SANCHEZ: I wonder if he asked in English.

UNIDENTIFIED MALE (through translator): Yes, in English, mostly in English.

SANCHEZ: I asked him, what specifically do you say? I mean what do you ask?

UNIDENTIFIED MALE (through translator): Because I can't speak English it gets complicated for me sometimes, too.

SANCHEZ: What I want to know is, how do you know when someone's going to give you work? Do they signal?

UNIDENTIFIED MALE (through translator): Yes, a signal.

SANCHEZ: I ask him, what? They say listen, come over here, and then they talk to you? And then what? You negotiate?

UNIDENTIFIED MALE (through translator): Of course.

SANCHEZ: Sometimes they don't want to pay?

UNIDENTIFIED MALE (through translator): Yes. Sometimes they don't pay.

SANCHEZ: It's amazing. These guys can spend all day standing on these street corners and they're lucky -- lucky -- if they get two jobs a week. The rest of their time is filled waiting, and hoping. But they have to be here, they say, to feed their families and pay the rent.

By the way, the going rate is about $90 a day. If it is a smaller job, they try and get $9 to $10 an hour.

I ask him how much he charges.

UNIDENTIFIED MALE (through translator): Well, it depends. Whatever goes for $10, it goes for $10. Me, I don't go for $10.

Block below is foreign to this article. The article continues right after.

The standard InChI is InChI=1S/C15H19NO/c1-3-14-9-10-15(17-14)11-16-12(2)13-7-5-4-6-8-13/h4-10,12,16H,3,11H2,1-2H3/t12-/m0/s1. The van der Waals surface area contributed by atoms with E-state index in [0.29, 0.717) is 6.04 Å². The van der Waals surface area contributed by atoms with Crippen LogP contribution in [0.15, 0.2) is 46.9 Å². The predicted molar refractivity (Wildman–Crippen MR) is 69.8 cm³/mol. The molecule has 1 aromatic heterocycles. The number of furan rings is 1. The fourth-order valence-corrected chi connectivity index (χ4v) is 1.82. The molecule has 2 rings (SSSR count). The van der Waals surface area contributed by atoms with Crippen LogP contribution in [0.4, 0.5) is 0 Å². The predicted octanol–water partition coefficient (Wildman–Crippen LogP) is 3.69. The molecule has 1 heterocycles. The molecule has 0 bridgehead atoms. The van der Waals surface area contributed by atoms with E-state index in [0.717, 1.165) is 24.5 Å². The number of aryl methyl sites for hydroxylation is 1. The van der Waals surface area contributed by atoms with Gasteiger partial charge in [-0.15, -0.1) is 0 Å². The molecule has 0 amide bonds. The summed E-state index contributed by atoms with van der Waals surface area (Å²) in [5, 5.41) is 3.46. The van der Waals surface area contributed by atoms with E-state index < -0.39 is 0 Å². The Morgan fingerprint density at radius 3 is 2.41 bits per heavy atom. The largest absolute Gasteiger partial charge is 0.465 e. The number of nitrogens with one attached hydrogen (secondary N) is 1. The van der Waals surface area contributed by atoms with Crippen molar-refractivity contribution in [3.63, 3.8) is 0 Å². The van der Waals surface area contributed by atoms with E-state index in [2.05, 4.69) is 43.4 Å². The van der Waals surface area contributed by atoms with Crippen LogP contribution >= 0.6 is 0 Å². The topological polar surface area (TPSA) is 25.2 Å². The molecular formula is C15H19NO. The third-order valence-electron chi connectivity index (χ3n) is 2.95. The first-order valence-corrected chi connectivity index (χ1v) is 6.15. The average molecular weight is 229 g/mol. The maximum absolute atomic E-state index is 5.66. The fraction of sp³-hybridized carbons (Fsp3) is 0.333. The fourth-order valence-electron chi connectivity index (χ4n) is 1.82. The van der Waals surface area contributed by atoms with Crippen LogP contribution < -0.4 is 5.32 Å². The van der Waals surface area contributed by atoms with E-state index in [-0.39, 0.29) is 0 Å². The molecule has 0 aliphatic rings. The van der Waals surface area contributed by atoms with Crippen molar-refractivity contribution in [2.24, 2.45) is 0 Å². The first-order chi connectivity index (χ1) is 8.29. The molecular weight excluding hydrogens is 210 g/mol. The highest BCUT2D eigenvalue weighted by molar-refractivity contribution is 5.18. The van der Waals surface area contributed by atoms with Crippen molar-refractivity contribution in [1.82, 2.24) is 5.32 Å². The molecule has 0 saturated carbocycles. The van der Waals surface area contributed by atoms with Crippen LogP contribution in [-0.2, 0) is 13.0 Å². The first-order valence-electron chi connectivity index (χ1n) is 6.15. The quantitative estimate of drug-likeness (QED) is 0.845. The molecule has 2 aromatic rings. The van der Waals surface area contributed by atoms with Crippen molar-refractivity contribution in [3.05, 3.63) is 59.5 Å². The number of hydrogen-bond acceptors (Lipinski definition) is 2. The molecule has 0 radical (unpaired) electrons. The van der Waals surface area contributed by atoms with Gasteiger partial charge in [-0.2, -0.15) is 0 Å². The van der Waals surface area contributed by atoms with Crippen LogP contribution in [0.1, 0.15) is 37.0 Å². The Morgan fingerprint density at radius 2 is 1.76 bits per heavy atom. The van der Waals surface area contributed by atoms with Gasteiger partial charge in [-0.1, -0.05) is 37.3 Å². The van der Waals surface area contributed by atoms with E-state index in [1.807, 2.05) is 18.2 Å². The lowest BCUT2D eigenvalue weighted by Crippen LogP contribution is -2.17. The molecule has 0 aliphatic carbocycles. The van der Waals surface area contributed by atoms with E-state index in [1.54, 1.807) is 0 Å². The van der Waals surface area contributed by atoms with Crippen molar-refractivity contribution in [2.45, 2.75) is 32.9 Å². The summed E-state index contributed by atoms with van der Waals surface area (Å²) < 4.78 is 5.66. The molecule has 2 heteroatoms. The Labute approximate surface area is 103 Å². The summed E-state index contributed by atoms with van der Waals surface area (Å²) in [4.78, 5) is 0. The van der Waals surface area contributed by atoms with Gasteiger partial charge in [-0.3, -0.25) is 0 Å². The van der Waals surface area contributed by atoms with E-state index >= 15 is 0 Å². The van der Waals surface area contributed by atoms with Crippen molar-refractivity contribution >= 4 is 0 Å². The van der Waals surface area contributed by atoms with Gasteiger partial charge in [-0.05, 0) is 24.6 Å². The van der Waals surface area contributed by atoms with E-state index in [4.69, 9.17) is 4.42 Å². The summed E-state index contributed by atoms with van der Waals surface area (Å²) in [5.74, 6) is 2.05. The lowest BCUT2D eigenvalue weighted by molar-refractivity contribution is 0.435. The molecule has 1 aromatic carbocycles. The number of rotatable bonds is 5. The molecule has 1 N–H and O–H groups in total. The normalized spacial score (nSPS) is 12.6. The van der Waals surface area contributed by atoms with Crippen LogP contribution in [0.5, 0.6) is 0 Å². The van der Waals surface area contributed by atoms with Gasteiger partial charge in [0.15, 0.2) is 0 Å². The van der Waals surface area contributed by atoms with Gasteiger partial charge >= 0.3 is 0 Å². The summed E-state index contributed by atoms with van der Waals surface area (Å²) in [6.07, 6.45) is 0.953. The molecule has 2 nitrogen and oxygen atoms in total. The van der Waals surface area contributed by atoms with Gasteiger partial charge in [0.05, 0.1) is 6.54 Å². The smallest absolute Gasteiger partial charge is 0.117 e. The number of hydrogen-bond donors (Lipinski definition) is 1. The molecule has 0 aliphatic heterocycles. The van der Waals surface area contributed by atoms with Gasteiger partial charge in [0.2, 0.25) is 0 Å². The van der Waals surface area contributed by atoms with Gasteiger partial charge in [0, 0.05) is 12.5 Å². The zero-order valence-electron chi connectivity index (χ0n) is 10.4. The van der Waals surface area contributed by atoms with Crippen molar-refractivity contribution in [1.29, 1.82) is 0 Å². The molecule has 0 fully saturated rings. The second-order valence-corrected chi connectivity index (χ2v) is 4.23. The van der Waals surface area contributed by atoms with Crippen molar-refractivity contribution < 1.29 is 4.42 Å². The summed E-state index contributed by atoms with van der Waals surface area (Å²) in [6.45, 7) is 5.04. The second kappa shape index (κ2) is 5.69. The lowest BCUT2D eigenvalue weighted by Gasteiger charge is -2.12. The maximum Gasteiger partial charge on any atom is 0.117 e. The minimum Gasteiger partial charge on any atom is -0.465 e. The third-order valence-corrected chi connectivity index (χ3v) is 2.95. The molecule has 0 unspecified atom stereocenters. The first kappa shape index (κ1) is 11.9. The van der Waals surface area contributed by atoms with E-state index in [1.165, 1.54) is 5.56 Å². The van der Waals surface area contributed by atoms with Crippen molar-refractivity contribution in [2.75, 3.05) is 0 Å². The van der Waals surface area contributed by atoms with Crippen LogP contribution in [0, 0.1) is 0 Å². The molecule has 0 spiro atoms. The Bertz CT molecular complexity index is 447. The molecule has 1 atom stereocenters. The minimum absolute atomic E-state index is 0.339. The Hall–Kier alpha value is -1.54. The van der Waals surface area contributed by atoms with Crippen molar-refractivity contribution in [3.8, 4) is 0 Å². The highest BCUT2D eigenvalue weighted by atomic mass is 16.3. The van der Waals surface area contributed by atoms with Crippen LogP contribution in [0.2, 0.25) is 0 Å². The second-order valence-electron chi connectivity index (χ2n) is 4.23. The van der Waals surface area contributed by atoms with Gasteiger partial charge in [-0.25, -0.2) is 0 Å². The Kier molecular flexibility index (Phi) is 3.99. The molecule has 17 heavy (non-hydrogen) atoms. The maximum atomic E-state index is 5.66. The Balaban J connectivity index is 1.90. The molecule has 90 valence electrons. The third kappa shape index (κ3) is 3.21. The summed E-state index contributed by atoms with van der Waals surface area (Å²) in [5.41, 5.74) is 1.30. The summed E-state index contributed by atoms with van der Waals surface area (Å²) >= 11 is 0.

SANCHEZ: He says the pay should be daily and he shoots for $100 a day. The last thing these guys need is more competition. Yet they welcome me and even try and give me a lesson on how to negotiate.

UNIDENTIFIED MALE (through translator): How much do you charge per hour up front? How many hours are you giving me? It is ten hours. $100. No, eight hours is $100, if you like it.

SANCHEZ: After four hours, I saw few job offers. This homeowner needed his furniture moved. I walked the 20 minutes to his apartment for a job that paid only $9 an hour. Unfortunately, it was only about an hour's worth of work.

By the way -- only one of these workers noticed that I wasn't the real deal. He knew I just didn't quite fit in. But even then, his honesty both surprised and saddened me. He tells me all he wants to do is work.

UNIDENTIFIED MALE (through translator): Of course, supposedly that's what it is. All it is. You want to work for, at least as far as I go. If I could work for at least a year straight? Then what am I going to be in this country for I'd rather be in my country. All you get in this country is bitterness and sadness and loneliness.